Each maturity level has a set of performance requirements. At the highest level, there are crucial process locations. A key process location includes a broad set of internal control criteria that are critical to quality. For instance, the 2nd maturity level in CMMI and CMM-SW has essential process areas for requirements management, project planning and setup management. Each crucial process location has a set of objectives that is specific to a kind of internal control or a general characteristic of having mature procedures. For instance, the CMMI requirements management essential process location has a particular goal for handling requirements and determining inconsistencies with project plans and work products. A generic goal for the 2nd maturity level to make sure procedures are institutionalised as a handled process applies to requirements management and all other essential process.


Lessons Learned for IT Auditors

IT auditors can play an unique and important role in educating application development stakeholders about best practices and promoting the advantages of sourcing threat management when outsourcing is on the management program. In particular, IT auditors can include value by:

  • Serving as an objective, independent threat advisor to audit stakeholders and senior management (e.g., members of the IT steering committee).
  • Overcoming internal audit procedures and with IT supervisors to assist guarantee that outsourcing plans are sensitive to risks inherent in outsourcing and reduced through a sound vendor choice strategy, due diligence and continuous performance monitoring.
  • Carrying out independent verification and recognition of the vendor option strategy that will guide the process of choosing an ESP and the criteria for depending on maturity level ratings divulged by possible provider in their proposals.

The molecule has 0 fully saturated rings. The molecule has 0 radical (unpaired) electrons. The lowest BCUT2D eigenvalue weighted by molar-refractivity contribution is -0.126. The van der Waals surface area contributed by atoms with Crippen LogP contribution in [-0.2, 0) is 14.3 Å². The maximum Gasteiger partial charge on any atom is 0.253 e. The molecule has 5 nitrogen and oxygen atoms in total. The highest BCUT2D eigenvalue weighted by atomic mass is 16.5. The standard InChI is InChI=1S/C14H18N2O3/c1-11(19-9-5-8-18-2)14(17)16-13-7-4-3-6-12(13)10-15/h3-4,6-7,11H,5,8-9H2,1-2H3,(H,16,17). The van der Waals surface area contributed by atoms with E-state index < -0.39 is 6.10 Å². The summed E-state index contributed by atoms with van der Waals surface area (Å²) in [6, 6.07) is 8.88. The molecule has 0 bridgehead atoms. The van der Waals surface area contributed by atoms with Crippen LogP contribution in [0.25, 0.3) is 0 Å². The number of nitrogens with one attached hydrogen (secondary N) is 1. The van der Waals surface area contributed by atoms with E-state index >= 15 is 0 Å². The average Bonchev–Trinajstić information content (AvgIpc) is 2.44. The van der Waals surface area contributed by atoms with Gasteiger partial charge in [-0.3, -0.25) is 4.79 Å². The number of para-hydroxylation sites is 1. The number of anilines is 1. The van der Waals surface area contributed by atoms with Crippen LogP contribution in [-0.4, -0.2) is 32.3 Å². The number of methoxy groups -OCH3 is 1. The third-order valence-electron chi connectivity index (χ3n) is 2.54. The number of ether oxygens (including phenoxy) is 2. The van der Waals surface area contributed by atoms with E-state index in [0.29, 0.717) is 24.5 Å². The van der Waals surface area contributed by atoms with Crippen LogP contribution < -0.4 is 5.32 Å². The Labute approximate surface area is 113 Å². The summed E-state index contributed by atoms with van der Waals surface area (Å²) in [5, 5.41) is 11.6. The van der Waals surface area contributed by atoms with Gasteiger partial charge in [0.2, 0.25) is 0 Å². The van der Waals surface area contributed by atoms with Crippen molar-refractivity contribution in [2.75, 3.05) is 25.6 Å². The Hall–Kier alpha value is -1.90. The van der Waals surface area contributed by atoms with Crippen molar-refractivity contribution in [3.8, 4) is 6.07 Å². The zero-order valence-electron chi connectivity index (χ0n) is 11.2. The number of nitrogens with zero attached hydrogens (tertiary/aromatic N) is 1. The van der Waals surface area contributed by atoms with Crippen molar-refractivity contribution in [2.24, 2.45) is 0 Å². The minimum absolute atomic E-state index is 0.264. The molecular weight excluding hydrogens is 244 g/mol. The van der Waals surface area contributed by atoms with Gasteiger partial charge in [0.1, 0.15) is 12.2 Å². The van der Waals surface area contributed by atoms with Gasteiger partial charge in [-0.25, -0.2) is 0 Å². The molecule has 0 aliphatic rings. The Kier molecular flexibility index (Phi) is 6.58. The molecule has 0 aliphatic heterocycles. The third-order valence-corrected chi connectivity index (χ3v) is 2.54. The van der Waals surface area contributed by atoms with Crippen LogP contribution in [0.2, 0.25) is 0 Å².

• Taking part in the vendor assessment process in a manner that provides assurance to essential stakeholders that due diligence is well executed, controlled and thorough, and the total vendor selection process is disciplined.
  • Factoring contracted out application development functions and projects into the annual danger assessment and audit plan that guides IT audit activities.
  • Reviewing and offering feedback on performance measures and processes to keep an eye on ESP performance, so that sourcing danger management remains to be effective.
  • Incorporating capability maturity designs into the IT audit methods made use of to review jobs and procedures.


Even more than any other group of IT professionals, IT auditors have a distinct point of view on the value of process discipline, the value of best practices and the requirement for professional uncertainty when ESPs market compliance with best practices as proof of their capability to provide top quality services. Speaking usually, the role of the IT audit function is vital to quality, and its value will grow in the future as enterprises concern depend more on technology while being subject to stricter requirements for internal control, quality and cost-effectiveness.


Source: ISACA

Post a comment